"Fantastic!" you say. "We know know what's good/bad to use... but, how do we know what we are using?" I'm so glad you asked! 😁 While cipher suites can be used for so many different applications, the one most people use every single day without giving it a second thought is the ones being used to secure your web browsers connection to a given website. Any time you open up a browser and go to "https://www.example.com"... that "S" in "HTTPS" says it should be a secured connection. In many web browsers, if you see a padlock or shield next to the web URL after loading the site, that means the connection has been secured. There's an article by Microsoft that goes over what some of those symbols are and what they mean when visiting a website in Edge...
Now... that padlock or shield just says it negotiated a secured connection... it doesn't actually mean that the connection is "safe" to use. Why? Well... because the cipher suite that you used to negotiate with may be considered weak or insecure! In fact, at the time of this writing, the Microsoft Support page linked above uses a weak set of cipher suites! 😂 The way that you can see the cipher suite in use is to hit F12 in Edge or Chrome, then go to the Security tab and look at the connection properties. Viewing the Microsoft site in Chrome shows me that I'm connected using a weak suite...
"But, how can this be?!?" you say. "This is Microsoft! Certainly there must be a mistake. Surely you can connect to their site with a more secure cipher suite, right?" I love your optimism. Lets find out! As luck would have it, there's a website that you can use to check on the security of other websites. So, we can go to https://www.ssllabs.com/ and enter in the "support.microsoft.com" URL and it will test what levels of security their website supports. At the time of this writing... they get an "A" for security score. That sound good right? Well... not quite so fast... scroll down in the report to the section where they list cipher suites available for connection and you'll see the following...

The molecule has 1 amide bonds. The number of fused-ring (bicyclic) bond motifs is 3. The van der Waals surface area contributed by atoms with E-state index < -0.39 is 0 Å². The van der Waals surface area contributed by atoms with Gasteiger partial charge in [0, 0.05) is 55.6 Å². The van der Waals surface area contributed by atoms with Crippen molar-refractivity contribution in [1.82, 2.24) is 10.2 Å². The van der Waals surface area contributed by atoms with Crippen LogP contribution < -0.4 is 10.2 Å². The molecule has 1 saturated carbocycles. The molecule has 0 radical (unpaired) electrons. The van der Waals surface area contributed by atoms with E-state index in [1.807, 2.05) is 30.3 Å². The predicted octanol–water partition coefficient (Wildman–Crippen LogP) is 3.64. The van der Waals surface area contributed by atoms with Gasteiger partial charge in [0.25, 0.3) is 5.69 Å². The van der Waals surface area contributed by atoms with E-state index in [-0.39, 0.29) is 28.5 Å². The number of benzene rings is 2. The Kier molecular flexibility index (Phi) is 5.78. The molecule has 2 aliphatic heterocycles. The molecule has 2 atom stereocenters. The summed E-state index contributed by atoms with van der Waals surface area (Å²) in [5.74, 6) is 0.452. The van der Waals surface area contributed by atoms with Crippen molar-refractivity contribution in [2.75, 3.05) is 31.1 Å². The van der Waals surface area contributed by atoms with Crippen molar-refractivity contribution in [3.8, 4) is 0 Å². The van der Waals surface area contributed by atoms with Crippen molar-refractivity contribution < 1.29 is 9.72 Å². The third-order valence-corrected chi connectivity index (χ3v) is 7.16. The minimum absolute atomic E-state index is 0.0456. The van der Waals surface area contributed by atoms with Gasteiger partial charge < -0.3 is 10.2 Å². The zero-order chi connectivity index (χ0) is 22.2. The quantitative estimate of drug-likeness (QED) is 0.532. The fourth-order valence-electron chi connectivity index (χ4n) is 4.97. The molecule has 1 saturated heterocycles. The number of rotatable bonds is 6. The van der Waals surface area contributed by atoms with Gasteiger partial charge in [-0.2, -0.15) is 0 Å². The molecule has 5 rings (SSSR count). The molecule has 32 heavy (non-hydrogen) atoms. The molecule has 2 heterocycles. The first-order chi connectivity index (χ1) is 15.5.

You'll notice that they only support TLS 1.2... which is perfectly fine. But, all of the TLS 1.2 cipher suites that they support are flagged as being weak!!! 😲 There are no good/secure connection offerings available. For Shame!
"My organization said we are disabling all weak cipher suites. So, what will happen when I try to visit the Microsoft Support website?" It's funny you should ask! I've already done that myself and it's why I'm aware of the fact that Microsoft's site has all weak cipher suites in use. When I open up Edge and go to the support website I'm presented with the following error message...
So, on one hand, my settings worked exactly as intended. Disabling the known weak cipher suites prevented me from connecting to this site using a weak cryptographic connection. On the down side.... I can't connect to the site because there are no suitable/acceptable cipher suites available to choose from! 😛
Unfortunately, there's not much I can do other than complain. I can't force Microsoft to update their website to use stronger cipher suites. The only solution I have at my disposal is to lower the overall security posture of my browser. Or, in my case, launch an alternative browser that isn't honoring the Group Policy settings that disable the use of weak cipher suites *cough* Chrome *cough*. So... yeah... Edge will honor Group Policy settings that are created to disable specific cipher suites. Chrome on the other hand does not have complementary Group Policy setting. The only way to force Chrome to disable cipher suites is at the command line when you launch/run the browser. You have to pass it in as a command line argument/parameter which from an IT administrator perspective is 1) really annoying to deploy to users, and 2) near impossible to enforce that it always be used. One basically has to find every shortcut created by the system to launch Chrome and replace the run line to look something like this:
C:\Program\ Files\ (x86)\Google\Application\chrome.exe --args --cipher-suite-blacklist=0x0088,0x0087,0x0039,0x0038,0x0044,0x0045,0x0066,0x0032,0x0033,0x0016,0x0013
Note: Each one of those hex values (eg. 0x0088) correlates to a cipher suite
And, if Chrome is set to be the default browser, just clicking on a link in an email will cause the program to launch without honoring the black list. As of this writing, there's no way that I'm aware to force the black list to be honored other than by command line arguments. Hopefully that changes some time in the future.
Long story short... nobody is perfect... not even Microsoft. (but, you didn't need me to tell you that, did you! 😉)
Note: Post migrated from old Blogger website.